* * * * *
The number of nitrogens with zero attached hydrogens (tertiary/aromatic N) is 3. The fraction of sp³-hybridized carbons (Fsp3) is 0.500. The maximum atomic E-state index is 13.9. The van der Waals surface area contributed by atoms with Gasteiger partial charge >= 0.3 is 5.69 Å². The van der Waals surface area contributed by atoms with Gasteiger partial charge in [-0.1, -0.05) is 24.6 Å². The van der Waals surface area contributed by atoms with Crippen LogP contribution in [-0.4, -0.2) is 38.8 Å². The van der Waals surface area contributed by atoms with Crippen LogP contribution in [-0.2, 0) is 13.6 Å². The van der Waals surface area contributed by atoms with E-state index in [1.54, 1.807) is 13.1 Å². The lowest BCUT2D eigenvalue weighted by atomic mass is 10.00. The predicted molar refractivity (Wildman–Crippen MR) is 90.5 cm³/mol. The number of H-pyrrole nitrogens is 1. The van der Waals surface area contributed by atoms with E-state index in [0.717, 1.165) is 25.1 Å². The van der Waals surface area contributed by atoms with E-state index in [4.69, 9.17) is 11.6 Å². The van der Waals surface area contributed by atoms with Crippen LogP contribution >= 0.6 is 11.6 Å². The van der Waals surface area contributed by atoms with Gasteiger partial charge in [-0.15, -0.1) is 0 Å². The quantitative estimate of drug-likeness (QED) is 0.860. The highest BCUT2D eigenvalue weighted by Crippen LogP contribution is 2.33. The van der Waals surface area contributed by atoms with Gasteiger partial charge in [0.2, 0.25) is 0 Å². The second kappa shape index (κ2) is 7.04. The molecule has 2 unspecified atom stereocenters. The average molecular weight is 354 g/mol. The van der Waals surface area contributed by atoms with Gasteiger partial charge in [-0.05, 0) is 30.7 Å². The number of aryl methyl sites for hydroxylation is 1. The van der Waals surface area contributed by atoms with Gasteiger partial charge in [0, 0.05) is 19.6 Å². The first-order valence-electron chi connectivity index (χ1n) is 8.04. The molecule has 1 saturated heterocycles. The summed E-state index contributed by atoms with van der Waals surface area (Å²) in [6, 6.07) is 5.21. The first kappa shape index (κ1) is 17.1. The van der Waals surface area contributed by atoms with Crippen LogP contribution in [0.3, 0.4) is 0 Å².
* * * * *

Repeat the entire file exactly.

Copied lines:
The number of nitrogens with zero attached hydrogens (tertiary/aromatic N) is 3. The fraction of sp³-hybridized carbons (Fsp3) is 0.500. The maximum atomic E-state index is 13.9. The van der Waals surface area contributed by atoms with Gasteiger partial charge >= 0.3 is 5.69 Å². The van der Waals surface area contributed by atoms with Gasteiger partial charge in [-0.1, -0.05) is 24.6 Å². The van der Waals surface area contributed by atoms with Crippen LogP contribution in [-0.4, -0.2) is 38.8 Å². The van der Waals surface area contributed by atoms with Crippen LogP contribution in [-0.2, 0) is 13.6 Å². The van der Waals surface area contributed by atoms with E-state index in [1.54, 1.807) is 13.1 Å². The lowest BCUT2D eigenvalue weighted by atomic mass is 10.00. The predicted molar refractivity (Wildman–Crippen MR) is 90.5 cm³/mol. The number of H-pyrrole nitrogens is 1. The van der Waals surface area contributed by atoms with E-state index in [0.717, 1.165) is 25.1 Å². The van der Waals surface area contributed by atoms with E-state index in [4.69, 9.17) is 11.6 Å². The van der Waals surface area contributed by atoms with Crippen LogP contribution >= 0.6 is 11.6 Å². The van der Waals surface area contributed by atoms with Gasteiger partial charge in [-0.15, -0.1) is 0 Å². The quantitative estimate of drug-likeness (QED) is 0.860. The highest BCUT2D eigenvalue weighted by Crippen LogP contribution is 2.33. The van der Waals surface area contributed by atoms with Gasteiger partial charge in [0.2, 0.25) is 0 Å². The second kappa shape index (κ2) is 7.04. The molecule has 2 unspecified atom stereocenters. The average molecular weight is 354 g/mol. The van der Waals surface area contributed by atoms with Gasteiger partial charge in [-0.05, 0) is 30.7 Å². The number of aryl methyl sites for hydroxylation is 1. The van der Waals surface area contributed by atoms with Gasteiger partial charge in [0, 0.05) is 19.6 Å². The first-order valence-electron chi connectivity index (χ1n) is 8.04. The molecule has 1 saturated heterocycles. The summed E-state index contributed by atoms with van der Waals surface area (Å²) in [6, 6.07) is 5.21. The first kappa shape index (κ1) is 17.1. The van der Waals surface area contributed by atoms with Crippen LogP contribution in [0.3, 0.4) is 0 Å².